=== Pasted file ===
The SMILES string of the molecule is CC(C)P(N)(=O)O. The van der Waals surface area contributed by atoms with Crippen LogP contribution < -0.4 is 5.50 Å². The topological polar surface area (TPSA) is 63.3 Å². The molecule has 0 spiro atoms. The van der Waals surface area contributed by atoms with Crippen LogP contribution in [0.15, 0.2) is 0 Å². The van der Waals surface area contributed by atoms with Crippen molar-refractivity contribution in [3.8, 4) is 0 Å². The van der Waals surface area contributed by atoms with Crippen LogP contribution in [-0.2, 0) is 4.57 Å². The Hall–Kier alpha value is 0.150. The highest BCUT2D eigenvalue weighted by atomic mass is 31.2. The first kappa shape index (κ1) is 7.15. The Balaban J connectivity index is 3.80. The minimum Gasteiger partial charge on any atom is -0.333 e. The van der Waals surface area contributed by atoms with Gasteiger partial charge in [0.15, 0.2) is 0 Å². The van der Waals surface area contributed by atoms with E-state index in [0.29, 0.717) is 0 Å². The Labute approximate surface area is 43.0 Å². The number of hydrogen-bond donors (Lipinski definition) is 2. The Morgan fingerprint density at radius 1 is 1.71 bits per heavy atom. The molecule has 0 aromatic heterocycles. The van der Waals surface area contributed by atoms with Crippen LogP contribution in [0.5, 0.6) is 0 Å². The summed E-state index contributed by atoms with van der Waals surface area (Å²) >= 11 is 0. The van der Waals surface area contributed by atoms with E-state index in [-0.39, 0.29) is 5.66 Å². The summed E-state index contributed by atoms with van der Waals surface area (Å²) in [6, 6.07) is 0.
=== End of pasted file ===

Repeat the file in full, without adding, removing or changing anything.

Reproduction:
The SMILES string of the molecule is CC(C)P(N)(=O)O. The van der Waals surface area contributed by atoms with Crippen LogP contribution < -0.4 is 5.50 Å². The topological polar surface area (TPSA) is 63.3 Å². The molecule has 0 spiro atoms. The van der Waals surface area contributed by atoms with Crippen LogP contribution in [0.15, 0.2) is 0 Å². The van der Waals surface area contributed by atoms with Crippen molar-refractivity contribution in [3.8, 4) is 0 Å². The van der Waals surface area contributed by atoms with Crippen LogP contribution in [-0.2, 0) is 4.57 Å². The Hall–Kier alpha value is 0.150. The highest BCUT2D eigenvalue weighted by atomic mass is 31.2. The first kappa shape index (κ1) is 7.15. The Balaban J connectivity index is 3.80. The minimum Gasteiger partial charge on any atom is -0.333 e. The van der Waals surface area contributed by atoms with Gasteiger partial charge in [0.15, 0.2) is 0 Å². The van der Waals surface area contributed by atoms with E-state index in [0.29, 0.717) is 0 Å². The Labute approximate surface area is 43.0 Å². The number of hydrogen-bond donors (Lipinski definition) is 2. The Morgan fingerprint density at radius 1 is 1.71 bits per heavy atom. The molecule has 0 aromatic heterocycles. The van der Waals surface area contributed by atoms with Crippen LogP contribution in [0.5, 0.6) is 0 Å². The summed E-state index contributed by atoms with van der Waals surface area (Å²) >= 11 is 0. The van der Waals surface area contributed by atoms with E-state index in [-0.39, 0.29) is 5.66 Å². The summed E-state index contributed by atoms with van der Waals surface area (Å²) in [6, 6.07) is 0.